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5 Mining Tragedies – Not Forgotten

Mining Tragedies

Mining has come a long way with regards to safety. But sadly, we still lose too many of our mining family to tragedies. These men and women of mining put their lives on the line daily. All to provide vital minerals, hard rock, metals, and rare earth metals that have become vital to our lives.

Because I specialize recruiting into mining, I know that safety is synonymous with mining. Some of these disasters were caused by a pure accident; some alleged negligence, and others by safety violations.

This is a somber post, but a very important one to remind us that our lives can change in the blink of an eye.

Here are 5 mining tragedies that the world has not forgotten:

  1. The Vale Tailings Dam Collapse – Brazil

Vale Mining is the world’s largest iron ore producer. They burst into the headlines in January of 2019, with reports of catastrophic failure of one of their tailings dams. 154 people were buried alive in toxic mud and a total of 243 lost their lives, as the sludge flowed 5 miles downhill traveling through neighborhoods and covering farmland. This was the second dam break within three years for Vale. As a result, their stock price plummetted and it set the stage for Brazilian Prosecutors to consider filing criminal charges against them.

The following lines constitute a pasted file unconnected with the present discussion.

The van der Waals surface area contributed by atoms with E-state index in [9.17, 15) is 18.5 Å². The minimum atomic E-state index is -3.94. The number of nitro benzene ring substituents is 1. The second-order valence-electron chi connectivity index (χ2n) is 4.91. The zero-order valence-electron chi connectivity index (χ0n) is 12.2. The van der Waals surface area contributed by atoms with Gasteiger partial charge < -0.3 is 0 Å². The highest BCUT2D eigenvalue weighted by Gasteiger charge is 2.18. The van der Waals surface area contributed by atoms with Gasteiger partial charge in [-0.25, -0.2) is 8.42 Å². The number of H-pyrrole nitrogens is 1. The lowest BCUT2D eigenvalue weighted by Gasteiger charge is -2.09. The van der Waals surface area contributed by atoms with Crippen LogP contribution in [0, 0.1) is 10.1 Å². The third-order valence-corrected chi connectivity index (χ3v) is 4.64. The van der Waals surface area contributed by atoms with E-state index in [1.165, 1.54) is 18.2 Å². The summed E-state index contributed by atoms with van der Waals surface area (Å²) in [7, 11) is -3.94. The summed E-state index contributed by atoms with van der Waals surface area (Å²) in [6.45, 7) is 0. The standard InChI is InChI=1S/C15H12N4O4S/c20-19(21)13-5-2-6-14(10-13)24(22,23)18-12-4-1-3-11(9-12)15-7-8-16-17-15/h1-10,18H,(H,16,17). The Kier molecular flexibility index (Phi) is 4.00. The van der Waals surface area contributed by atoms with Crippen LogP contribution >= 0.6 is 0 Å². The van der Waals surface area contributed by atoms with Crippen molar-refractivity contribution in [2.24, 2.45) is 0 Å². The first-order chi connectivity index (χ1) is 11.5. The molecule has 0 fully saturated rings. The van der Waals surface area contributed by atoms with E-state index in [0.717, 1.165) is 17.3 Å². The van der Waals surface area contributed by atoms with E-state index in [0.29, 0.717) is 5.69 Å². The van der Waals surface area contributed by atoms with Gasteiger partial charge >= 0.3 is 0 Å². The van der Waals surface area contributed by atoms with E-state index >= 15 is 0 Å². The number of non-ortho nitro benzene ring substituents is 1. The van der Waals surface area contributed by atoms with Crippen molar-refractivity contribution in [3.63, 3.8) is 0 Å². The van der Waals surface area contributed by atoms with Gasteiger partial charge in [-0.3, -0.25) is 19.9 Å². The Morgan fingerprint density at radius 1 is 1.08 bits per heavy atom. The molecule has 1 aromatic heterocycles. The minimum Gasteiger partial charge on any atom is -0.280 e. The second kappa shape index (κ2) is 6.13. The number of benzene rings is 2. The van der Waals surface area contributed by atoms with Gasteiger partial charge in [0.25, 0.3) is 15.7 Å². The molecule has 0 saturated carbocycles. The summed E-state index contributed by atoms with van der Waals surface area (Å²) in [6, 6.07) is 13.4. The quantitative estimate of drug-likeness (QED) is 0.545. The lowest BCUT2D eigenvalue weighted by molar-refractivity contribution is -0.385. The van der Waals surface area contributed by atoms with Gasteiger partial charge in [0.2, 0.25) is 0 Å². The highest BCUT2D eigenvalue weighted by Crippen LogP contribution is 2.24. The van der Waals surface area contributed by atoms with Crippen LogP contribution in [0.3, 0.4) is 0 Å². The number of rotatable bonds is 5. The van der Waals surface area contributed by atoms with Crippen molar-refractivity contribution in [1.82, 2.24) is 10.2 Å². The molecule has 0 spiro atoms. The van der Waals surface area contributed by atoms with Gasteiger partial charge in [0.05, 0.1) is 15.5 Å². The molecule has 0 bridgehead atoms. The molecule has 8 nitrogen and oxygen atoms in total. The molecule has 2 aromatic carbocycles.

1. Sago Mine Collapse – Sago, WV

On January 2, 2006, the town of Sago, West Virginia was changed forever. On that fateful day, 12 Miners lost their lives when a blast ripped through the mine trapping 13 employees in the 2 Left Parallel Section. The ventilation controls were damaged by the explosion and the men attempted to barricade the No. 3 Face. The incident garnered worldwide attention and became worse when officials at the mine released incorrect information. Subsequently, news outlets reported incorrectly that there were 12 survivors. When in fact, there was one survivor and twelve fatalities.

  1. The Hillcrest Mine – Canada